Nintendo have expressed a similar sentiment, saying that in the same vein as the Wii and the 3DS, it’s difficult for people to fully understand what they’re trying to do with the Wii U until they’ve got their hands on it.
Nintendo of America’s senior director of corporate communications Charlie Scibetta said, “It’s hard to understand the system until you get your hands on it.”
He did however add, “It can appeal to people of all ranges in terms of their gaming ability.”
Scibetta said the company will continue to employ the type of marketing strategy they used for the 3DS and the Wii, which were also somewhat bewildering to new consumers.
“A big part of our strategy has been and will continue to be trial, getting it in as many people’s hands as possible,” he said.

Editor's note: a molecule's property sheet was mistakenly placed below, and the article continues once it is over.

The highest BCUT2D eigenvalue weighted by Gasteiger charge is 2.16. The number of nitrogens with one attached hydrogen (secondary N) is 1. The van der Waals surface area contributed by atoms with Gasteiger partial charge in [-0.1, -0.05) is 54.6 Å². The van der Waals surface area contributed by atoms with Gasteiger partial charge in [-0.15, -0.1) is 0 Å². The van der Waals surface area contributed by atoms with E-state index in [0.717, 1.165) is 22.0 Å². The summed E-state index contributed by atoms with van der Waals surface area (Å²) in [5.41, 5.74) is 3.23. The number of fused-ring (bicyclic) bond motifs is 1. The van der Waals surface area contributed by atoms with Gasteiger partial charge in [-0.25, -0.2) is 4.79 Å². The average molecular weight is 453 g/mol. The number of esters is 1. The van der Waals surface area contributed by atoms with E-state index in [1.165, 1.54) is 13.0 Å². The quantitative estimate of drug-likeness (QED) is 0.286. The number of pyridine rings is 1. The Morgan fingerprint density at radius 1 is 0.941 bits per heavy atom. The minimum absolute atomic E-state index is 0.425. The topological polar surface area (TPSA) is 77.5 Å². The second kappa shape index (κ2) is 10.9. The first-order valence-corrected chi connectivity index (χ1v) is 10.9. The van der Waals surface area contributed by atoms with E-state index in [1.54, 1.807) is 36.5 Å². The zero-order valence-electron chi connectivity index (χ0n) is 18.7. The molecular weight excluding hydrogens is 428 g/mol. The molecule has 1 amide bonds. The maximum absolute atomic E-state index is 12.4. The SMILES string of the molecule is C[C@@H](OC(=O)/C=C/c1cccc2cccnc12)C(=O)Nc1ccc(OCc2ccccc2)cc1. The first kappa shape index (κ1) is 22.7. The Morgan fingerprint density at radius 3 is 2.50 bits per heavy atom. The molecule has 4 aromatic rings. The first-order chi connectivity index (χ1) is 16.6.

To really get the full potential out of the system, developers are going to have to take it’s unique capabilities into account. “When a publisher creates a game experience that is custom… that’s when you really see the magic happen,” Scibetta said.
Nintendo is leaning heavily on the Wii U being a success, and it may be a risky move on their part to create confusing peripherals which may alienate their typical demographic of casual gamers.
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